Council discusses community summit plans

When Tacoma Mayor Bill Baarsma thinks of the city’s achievements of the past 15 years — the growth of University of Washington Tacoma, renovation of Union Station, a strategy for economic development, the creation of neighborhood councils — he points to a community summit held at the University of Puget Sound in the fall of 1990.

During that meeting, residents, business leaders, and community stakeholders convened to create a strategic plan for the city.

“In my view, it was an extraordinarily successful enterprise,” said Baarsma, during yesterday’s City Council study session, a meeting designed to gauge interests of councilmembers for hosting another summit this year. With a new city manager hired last summer, and issues such as a moratorium on group housing and a proposed plan to charge fees for emergency services, the mayor believes a community summit is necessary.

“The timing could not be better,” he added.

The idea of a community summit has been discussed at City Hall for several months. Baarsma mentioned it during a council study session Nov. 29. And the city’s Neighborhoods and Housing Committee endorsed the plan Dec. 5, when it made a unanimous motion to forward the idea to the full City Council for further discussion.

During yesterday’s study session, former mayor Karen Vialle recalled the first community summit, which was held while she was mayor. At the time, residents and city leaders initially met to address concerns surrounding violent crime, illegal drug activity, derelict properties, and abandoned vehicles. Through polls, surveys, and group discussion during the summit, participants identified key issues and built a strategic plan centered around economic development, the environment, public safety, diversity, and more.

“One of the defining moments of this city moving forward was the community summit,” said Vialle. “The summit created a great sense of community and vision for where we wanted to go. It also got rid of a lot of Tacoma’s naysayers. I’m here today to say, ‘Do it.’”

Vialle told the council that a key to the summit’s success was its grassroots neighborhood support. Residents and business leaders from across the city led the charge, according to Vialle. “The steering committee included everyone from George Weyerhauser to a welfare mom living in Salishan,” said Vialle.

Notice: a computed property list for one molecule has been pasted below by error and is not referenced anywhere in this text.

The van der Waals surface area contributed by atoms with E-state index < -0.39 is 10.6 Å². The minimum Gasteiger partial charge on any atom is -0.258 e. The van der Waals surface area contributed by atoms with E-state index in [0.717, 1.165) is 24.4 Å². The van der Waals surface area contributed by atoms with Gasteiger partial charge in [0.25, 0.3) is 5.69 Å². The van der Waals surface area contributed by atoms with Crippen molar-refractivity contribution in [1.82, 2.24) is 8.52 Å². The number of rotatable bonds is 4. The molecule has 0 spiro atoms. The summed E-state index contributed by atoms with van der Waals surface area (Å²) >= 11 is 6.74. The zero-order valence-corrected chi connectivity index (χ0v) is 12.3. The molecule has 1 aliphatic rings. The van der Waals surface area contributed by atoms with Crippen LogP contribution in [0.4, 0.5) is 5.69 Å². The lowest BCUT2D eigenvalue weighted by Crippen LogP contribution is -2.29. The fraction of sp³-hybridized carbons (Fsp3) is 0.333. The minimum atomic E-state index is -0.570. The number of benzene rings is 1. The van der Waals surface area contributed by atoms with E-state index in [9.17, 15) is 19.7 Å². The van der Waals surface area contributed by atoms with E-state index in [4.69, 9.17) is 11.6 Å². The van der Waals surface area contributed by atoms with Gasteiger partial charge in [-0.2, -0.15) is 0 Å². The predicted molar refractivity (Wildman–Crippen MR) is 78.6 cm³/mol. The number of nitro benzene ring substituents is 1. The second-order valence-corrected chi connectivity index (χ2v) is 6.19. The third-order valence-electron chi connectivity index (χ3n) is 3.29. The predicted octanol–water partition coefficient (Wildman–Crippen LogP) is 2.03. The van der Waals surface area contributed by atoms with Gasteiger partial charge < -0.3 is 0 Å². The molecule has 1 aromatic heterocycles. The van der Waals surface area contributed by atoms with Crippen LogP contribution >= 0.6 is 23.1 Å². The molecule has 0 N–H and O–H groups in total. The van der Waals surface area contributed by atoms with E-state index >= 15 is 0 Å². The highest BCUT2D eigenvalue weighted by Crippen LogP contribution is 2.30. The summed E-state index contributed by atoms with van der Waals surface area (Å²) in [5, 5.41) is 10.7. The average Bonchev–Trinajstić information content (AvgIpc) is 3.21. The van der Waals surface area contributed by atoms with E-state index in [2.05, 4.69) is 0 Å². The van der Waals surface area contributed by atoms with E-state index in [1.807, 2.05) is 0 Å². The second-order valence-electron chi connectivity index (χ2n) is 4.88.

Though councilmembers generally supported the idea, questions remained as to how the summit would be created.

Councilmember Julie Anderson wondered if the city should create a new strategic vision in advance of the summit, or if the community should come up with that vision at the summit. “A future community summit could be designed and implemented in so many different ways,” she said.

She also hoped that a summit would provide an opportunity to cultivate new leadership. “There are a lot of new, young professionals having trouble assuming leadership roles in the city,” she said.

Newly elected Councilmember Jake Fey also supported the idea. While he campaigned this year, he said, many residents told him they had “no sense of where we’re headed” as a city. He thought a community summit would address that concern.

Councilmember Mike Lonergan hoped a summit would address issues such as education and poverty in the city. He was concerned that, in many instances, Tacoma has higher poverty rates than neighboring cities. “How do we make sure there’s a future here, and we’re not at the bottom of lists in education and poverty,” he said.

The city’s community summit might fit in with a similar plan spearheaded by the Joint Municipal Action Committee. That group, which includes representatives from the county, city, Metro Parks, and Tacoma schools will meet Jan. 31 to brainstorm a community meeting that would focus on children, families, and the environment.

The City Council is expected to continue its discussion on a community summit in the next few months.